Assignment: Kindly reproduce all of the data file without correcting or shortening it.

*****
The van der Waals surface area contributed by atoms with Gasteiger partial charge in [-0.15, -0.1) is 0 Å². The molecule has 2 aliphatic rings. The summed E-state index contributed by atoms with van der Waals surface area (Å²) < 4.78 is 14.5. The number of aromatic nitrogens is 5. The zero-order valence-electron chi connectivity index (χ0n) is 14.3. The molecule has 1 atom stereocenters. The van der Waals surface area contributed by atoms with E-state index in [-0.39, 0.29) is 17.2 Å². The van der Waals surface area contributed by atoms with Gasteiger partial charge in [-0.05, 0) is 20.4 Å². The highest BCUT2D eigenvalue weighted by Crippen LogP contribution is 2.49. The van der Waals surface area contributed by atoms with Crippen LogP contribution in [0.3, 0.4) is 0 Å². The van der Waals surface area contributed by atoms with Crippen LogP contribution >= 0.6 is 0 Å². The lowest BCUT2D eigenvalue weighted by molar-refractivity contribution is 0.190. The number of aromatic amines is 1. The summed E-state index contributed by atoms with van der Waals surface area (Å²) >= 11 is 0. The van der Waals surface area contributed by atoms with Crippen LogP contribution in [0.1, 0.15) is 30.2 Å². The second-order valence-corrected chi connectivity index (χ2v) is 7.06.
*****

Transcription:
The van der Waals surface area contributed by atoms with Gasteiger partial charge in [-0.15, -0.1) is 0 Å². The molecule has 2 aliphatic rings. The summed E-state index contributed by atoms with van der Waals surface area (Å²) < 4.78 is 14.5. The number of aromatic nitrogens is 5. The zero-order valence-electron chi connectivity index (χ0n) is 14.3. The molecule has 1 atom stereocenters. The van der Waals surface area contributed by atoms with E-state index in [-0.39, 0.29) is 17.2 Å². The van der Waals surface area contributed by atoms with Gasteiger partial charge in [-0.05, 0) is 20.4 Å². The highest BCUT2D eigenvalue weighted by Crippen LogP contribution is 2.49. The van der Waals surface area contributed by atoms with Crippen LogP contribution in [0.3, 0.4) is 0 Å². The van der Waals surface area contributed by atoms with Crippen LogP contribution >= 0.6 is 0 Å². The lowest BCUT2D eigenvalue weighted by molar-refractivity contribution is 0.190. The number of aromatic amines is 1. The summed E-state index contributed by atoms with van der Waals surface area (Å²) >= 11 is 0. The van der Waals surface area contributed by atoms with Crippen LogP contribution in [0.1, 0.15) is 30.2 Å². The second-order valence-corrected chi connectivity index (χ2v) is 7.06.